6 Replies Latest reply on Dec 16, 2016 9:02 AM by seniorza

    Reset an alert via Powershell/SWIS




      Is it possible to reset an alert via a powershell command?


      I would like to trigger a reset of an Orion alert when an associated incident is marked as resolved in a Service Desk application.





      tdanner I believe you are the guru when it comes to this

        • Re: Reset an alert via Powershell/SWIS

          you could set a Custom Property <SDResolved> using powershell and the API for that object.


          your reset criteria would include this CP needing to be set...


          Also, you'd have to set up RESET action to clear that CP upon successful reset.

            • Re: Reset an alert via Powershell/SWIS

              Thanks for the idea.


              What I'm trying to do is clear the instance of the alert that is triggered when the related incident is closed in the SD.


              So if the incident is marked as resolved in the SD and the underlying issue has actually not resolved, a new instance of the alert is triggered along with a new incident in SD.

              1 of 1 people found this helpful
                • Re: Reset an alert via Powershell/SWIS

                  There is a verb that might do what you want. It was missing from the https://github.com/solarwinds/OrionSDK/wiki/Alerts page on the wiki, so I just added it. It looks like this:




                  One parameter: int[] alertObjectIds


                  To clear an active alert manually, pass the AlertObjectID values to `Orion.AlertActive.ClearAlert`. It will return success or failure as a boolean. This will clear the alerts without running the normal Reset actions and without regards to the state of the trigger condition for that alert. If the condition that triggered the alert still holds, the alert will be triggered again the next time the condition is evaluated.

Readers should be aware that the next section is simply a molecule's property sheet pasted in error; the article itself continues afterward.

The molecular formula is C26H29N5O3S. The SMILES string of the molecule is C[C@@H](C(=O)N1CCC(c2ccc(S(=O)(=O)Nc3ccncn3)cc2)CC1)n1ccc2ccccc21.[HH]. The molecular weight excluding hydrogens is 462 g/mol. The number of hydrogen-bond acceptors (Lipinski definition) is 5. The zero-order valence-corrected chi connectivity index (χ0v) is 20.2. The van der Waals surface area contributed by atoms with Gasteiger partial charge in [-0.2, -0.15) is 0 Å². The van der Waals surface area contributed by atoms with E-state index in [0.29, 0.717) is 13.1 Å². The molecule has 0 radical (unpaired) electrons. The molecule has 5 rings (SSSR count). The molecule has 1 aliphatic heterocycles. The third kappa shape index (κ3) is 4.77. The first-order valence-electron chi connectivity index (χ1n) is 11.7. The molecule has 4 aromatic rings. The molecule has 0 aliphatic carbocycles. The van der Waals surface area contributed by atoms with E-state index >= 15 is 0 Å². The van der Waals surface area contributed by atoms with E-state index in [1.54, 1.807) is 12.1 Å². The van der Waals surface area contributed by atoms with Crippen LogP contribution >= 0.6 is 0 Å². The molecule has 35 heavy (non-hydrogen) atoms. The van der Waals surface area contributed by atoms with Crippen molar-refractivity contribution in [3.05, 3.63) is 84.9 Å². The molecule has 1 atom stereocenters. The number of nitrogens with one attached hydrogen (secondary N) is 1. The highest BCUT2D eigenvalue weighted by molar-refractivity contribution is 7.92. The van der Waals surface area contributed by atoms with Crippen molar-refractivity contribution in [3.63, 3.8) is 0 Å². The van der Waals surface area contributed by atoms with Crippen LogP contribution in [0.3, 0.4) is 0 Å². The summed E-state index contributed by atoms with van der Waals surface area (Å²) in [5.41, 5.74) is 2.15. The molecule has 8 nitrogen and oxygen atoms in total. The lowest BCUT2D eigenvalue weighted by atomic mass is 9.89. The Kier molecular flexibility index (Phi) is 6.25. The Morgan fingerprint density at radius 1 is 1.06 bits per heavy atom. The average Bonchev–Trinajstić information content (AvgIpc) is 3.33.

It sounds like the "retrigger if the condition holds" behavior is what you want. So if the "skip running reset actions" behavior is also what you want (or can live with) then this will probably meet your needs.

                  1 of 1 people found this helpful
                    • Re: Reset an alert via Powershell/SWIS

                      Hi tdanner,


                      I'm trying to execute the following via the Powershell cmdlet to clear an alert with AlertObjectID 28071:


                      $alertid = [int]28071

                      Invoke-SwisVerb $swis Orion.AlertActive ClearAlert $alertid


                      I'm then met with this:


                      Invoke-SwisVerb : Verb Orion.AlertActive.ClearAlert cannot unpackage parameter 0 of type System.Int32[]

                      At line:2 char:1

                      + Invoke-SwisVerb $swis Orion.AlertActive ClearAlert $alertid

                      + ~~~~~~~~~~~~~~~~~~~~~~~~~~~~~~~~~~~~~~~~~~~~~~~~~~~~~~~~~~~

                          + CategoryInfo          : InvalidOperation: (:) [Invoke-SwisVerb], FaultException`1

                          + FullyQualifiedErrorId : SwisError,SwisPowerShell.InvokeSwisVerb


                      Is my script incorrect?



                        • Re: Reset an alert via Powershell/SWIS

                          Close. The last parameter for Invoke-SwisVerb is a list of the argument values to send to the verb. You provided a single int, which PowerShell has helpfully wrapped into a list of one int. Since the verb expects an array of ints, an error is thrown when a single int is provided. This should work:


                          $alertid = 28071
                          Invoke-SwisVerb $swis Orion.AlertActive ClearAlert @( ,@( $alertid ) )


                          The PowerShell syntax for making a list containing a single list is a little weird. You would think that @( @( 42 ) ) would give you a list containing a list containing 42, but it does not. It only gives you a list containing 42. But if you prefix the inner list with a comma, then you get the desired list nesting behavior.

                          2 of 2 people found this helpful